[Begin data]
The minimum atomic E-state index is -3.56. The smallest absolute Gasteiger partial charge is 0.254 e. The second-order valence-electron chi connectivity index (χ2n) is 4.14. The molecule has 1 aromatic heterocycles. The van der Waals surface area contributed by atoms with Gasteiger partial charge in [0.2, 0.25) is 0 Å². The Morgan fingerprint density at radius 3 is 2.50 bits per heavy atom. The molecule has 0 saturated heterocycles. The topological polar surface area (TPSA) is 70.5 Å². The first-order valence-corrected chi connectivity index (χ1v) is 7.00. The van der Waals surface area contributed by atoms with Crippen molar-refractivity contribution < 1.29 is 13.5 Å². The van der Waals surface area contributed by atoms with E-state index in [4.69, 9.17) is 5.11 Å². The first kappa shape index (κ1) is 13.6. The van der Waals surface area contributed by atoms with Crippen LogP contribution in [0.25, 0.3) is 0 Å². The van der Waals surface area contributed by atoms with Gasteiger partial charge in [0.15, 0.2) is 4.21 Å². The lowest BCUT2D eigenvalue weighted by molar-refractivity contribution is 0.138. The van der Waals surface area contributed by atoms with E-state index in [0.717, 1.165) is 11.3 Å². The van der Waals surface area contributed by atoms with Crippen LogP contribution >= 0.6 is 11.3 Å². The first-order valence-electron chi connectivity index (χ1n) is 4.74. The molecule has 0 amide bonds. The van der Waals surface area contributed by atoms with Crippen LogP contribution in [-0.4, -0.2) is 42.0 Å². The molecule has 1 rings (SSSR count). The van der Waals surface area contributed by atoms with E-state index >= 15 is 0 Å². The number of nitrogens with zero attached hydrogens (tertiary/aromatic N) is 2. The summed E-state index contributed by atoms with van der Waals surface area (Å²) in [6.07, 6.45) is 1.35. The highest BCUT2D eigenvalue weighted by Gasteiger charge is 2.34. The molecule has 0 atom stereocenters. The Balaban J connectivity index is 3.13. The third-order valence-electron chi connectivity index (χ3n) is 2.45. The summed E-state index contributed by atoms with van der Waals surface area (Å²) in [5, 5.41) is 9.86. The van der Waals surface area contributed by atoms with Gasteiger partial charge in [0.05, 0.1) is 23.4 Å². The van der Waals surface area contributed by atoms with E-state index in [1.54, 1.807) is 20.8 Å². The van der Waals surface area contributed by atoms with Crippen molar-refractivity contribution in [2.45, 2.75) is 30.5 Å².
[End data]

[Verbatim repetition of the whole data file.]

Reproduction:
The minimum atomic E-state index is -3.56. The smallest absolute Gasteiger partial charge is 0.254 e. The second-order valence-electron chi connectivity index (χ2n) is 4.14. The molecule has 1 aromatic heterocycles. The van der Waals surface area contributed by atoms with Gasteiger partial charge in [0.2, 0.25) is 0 Å². The Morgan fingerprint density at radius 3 is 2.50 bits per heavy atom. The molecule has 0 saturated heterocycles. The topological polar surface area (TPSA) is 70.5 Å². The first-order valence-corrected chi connectivity index (χ1v) is 7.00. The van der Waals surface area contributed by atoms with Crippen molar-refractivity contribution < 1.29 is 13.5 Å². The van der Waals surface area contributed by atoms with E-state index in [4.69, 9.17) is 5.11 Å². The first kappa shape index (κ1) is 13.6. The van der Waals surface area contributed by atoms with Crippen LogP contribution in [0.25, 0.3) is 0 Å². The van der Waals surface area contributed by atoms with Gasteiger partial charge in [0.15, 0.2) is 4.21 Å². The lowest BCUT2D eigenvalue weighted by molar-refractivity contribution is 0.138. The van der Waals surface area contributed by atoms with E-state index in [0.717, 1.165) is 11.3 Å². The van der Waals surface area contributed by atoms with Crippen LogP contribution >= 0.6 is 11.3 Å². The first-order valence-electron chi connectivity index (χ1n) is 4.74. The molecule has 0 amide bonds. The van der Waals surface area contributed by atoms with Crippen LogP contribution in [-0.4, -0.2) is 42.0 Å². The molecule has 1 rings (SSSR count). The van der Waals surface area contributed by atoms with E-state index >= 15 is 0 Å². The number of nitrogens with zero attached hydrogens (tertiary/aromatic N) is 2. The summed E-state index contributed by atoms with van der Waals surface area (Å²) in [6.07, 6.45) is 1.35. The highest BCUT2D eigenvalue weighted by Gasteiger charge is 2.34. The molecule has 0 atom stereocenters. The Balaban J connectivity index is 3.13. The third-order valence-electron chi connectivity index (χ3n) is 2.45. The summed E-state index contributed by atoms with van der Waals surface area (Å²) in [5, 5.41) is 9.86. The van der Waals surface area contributed by atoms with Gasteiger partial charge in [0.05, 0.1) is 23.4 Å². The van der Waals surface area contributed by atoms with E-state index in [1.54, 1.807) is 20.8 Å². The van der Waals surface area contributed by atoms with Crippen molar-refractivity contribution in [2.45, 2.75) is 30.5 Å².